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Part of the debate – in the House of Commons at 6:25 pm on 5th February 2020.

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Photo of Ian Paisley Jnr Ian Paisley Jnr Shadow DUP Spokesperson (Communities and Local Government), Shadow DUP Spokesperson (Culture, Media and Sport) 6:25 pm, 5th February 2020

I welcome the £220 million announced recently by the Government for bus investment. Mine is the only constituency in the whole United Kingdom that has a British-owned bus-building company. That is an essential strategic measure by the Government, especially if they invest in bus building in Northern Ireland. It will affect every constituency in this country, whether in Aberdeen or Cornwall, because it is a bus-building company owned by British entrepreneurs and invested in by British taxpayers. It is also the home of the hydrogen bus. The opportunity is in our hands to make Northern Ireland and, indeed, the UK the flagship for hydrogen power as a public transport solution and a world leader in use of that zero-emissions product and world-leading technology.

Hydrogen power is much more advanced and cleaner than battery power. Batteries are a fantastic opportunity for cars and other vehicles, but we must remember that if we buy a battery car, the entire battery component will need to be replaced in seven years’ time. Of the old battery component, 50% gets recycled, and the other 50% can only go to landfill, increasing a problem that we must still address.

I welcome the £1 billion investment in a battery gigafactory here in the United Kingdom. That is a great opportunity, but it pales into insignificance when we consider that China has monopolised world battery production. Indeed, one factory alone on the Chinese mainland employs 260,000 people. We cannot catch up with world battery production, so our nation needs to lead the way with new technology and solutions such as hydrogen power, which was mentioned by the Secretary of State—and I believe we can.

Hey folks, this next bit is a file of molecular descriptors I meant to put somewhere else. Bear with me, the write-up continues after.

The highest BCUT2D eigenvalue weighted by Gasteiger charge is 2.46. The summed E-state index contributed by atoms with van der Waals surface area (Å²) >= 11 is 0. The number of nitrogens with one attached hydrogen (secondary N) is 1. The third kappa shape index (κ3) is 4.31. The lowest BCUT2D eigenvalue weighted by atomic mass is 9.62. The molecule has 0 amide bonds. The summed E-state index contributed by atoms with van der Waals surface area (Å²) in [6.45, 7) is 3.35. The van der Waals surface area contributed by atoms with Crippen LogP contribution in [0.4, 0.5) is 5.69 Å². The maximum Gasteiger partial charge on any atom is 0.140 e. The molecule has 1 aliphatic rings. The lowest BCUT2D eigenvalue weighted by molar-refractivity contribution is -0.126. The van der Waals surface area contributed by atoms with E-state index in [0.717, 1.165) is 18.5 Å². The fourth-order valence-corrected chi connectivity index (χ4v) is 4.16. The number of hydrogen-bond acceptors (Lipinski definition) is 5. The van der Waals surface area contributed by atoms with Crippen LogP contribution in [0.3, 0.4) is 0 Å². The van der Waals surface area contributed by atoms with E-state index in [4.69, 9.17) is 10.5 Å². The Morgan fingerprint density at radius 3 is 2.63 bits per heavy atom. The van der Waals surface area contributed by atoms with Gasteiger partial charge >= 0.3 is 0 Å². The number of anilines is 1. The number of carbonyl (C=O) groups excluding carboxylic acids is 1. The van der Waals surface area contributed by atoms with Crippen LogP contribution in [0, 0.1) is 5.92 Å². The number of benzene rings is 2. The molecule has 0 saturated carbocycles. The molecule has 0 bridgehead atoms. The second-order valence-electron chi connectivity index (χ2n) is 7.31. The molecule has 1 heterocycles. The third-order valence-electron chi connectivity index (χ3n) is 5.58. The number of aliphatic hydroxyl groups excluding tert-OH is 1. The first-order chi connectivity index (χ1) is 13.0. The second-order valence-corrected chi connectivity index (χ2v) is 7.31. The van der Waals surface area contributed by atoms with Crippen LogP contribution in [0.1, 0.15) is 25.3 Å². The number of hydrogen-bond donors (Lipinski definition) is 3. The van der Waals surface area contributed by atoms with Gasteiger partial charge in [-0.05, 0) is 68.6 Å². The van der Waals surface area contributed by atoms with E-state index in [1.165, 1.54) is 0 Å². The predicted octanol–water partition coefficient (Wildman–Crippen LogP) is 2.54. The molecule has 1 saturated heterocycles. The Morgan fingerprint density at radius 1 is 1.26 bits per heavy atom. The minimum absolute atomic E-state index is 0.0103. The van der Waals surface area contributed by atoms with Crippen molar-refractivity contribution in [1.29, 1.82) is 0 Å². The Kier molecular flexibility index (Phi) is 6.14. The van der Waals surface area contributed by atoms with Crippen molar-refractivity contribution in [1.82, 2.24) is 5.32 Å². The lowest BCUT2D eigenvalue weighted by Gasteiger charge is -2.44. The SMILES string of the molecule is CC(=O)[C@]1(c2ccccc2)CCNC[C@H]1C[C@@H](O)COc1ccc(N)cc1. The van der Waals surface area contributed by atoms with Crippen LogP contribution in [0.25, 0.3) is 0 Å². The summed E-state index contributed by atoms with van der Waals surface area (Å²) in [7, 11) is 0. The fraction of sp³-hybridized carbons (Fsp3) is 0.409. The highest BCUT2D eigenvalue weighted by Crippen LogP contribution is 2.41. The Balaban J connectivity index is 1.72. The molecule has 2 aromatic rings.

Jo Bamford, with his Ryse technology and the Bamford Bus Company, and Hugo Spowers, with his Riversimple Rasa hydrogen car, have demonstrated that entrepreneurs are looking at ways of using hydrogen power as a new solution beyond batteries. Batteries are fantastic for lightweight, short-range applications, but hydrogen offers a solution for distance and heavyweight vehicles such as buses, lorries, trains and ferries. Who knows what it could offer in the future for aviation? Members today have talked about low emissions for transport, but hydrogen is a zero-emissions solution, so let us grasp it. What plans do the Government have for hydrogen investment in the United Kingdom? What can they offer to investors in innovative new technologies that will turn waste into energy?

I support the third runway at Heathrow, which is a brilliant opportunity for investment and aviation. Some 51% of people who fly from Northern Ireland to England are coming here to do business. We need a third runway because Heathrow has reached capacity. We have to remember that 95% of the global economy lies within reach of a single direct flight from Heathrow. Heathrow has facilitated £118 billion of trade outside the EU in the last 12 months alone. It is a wonderful airport, and it must—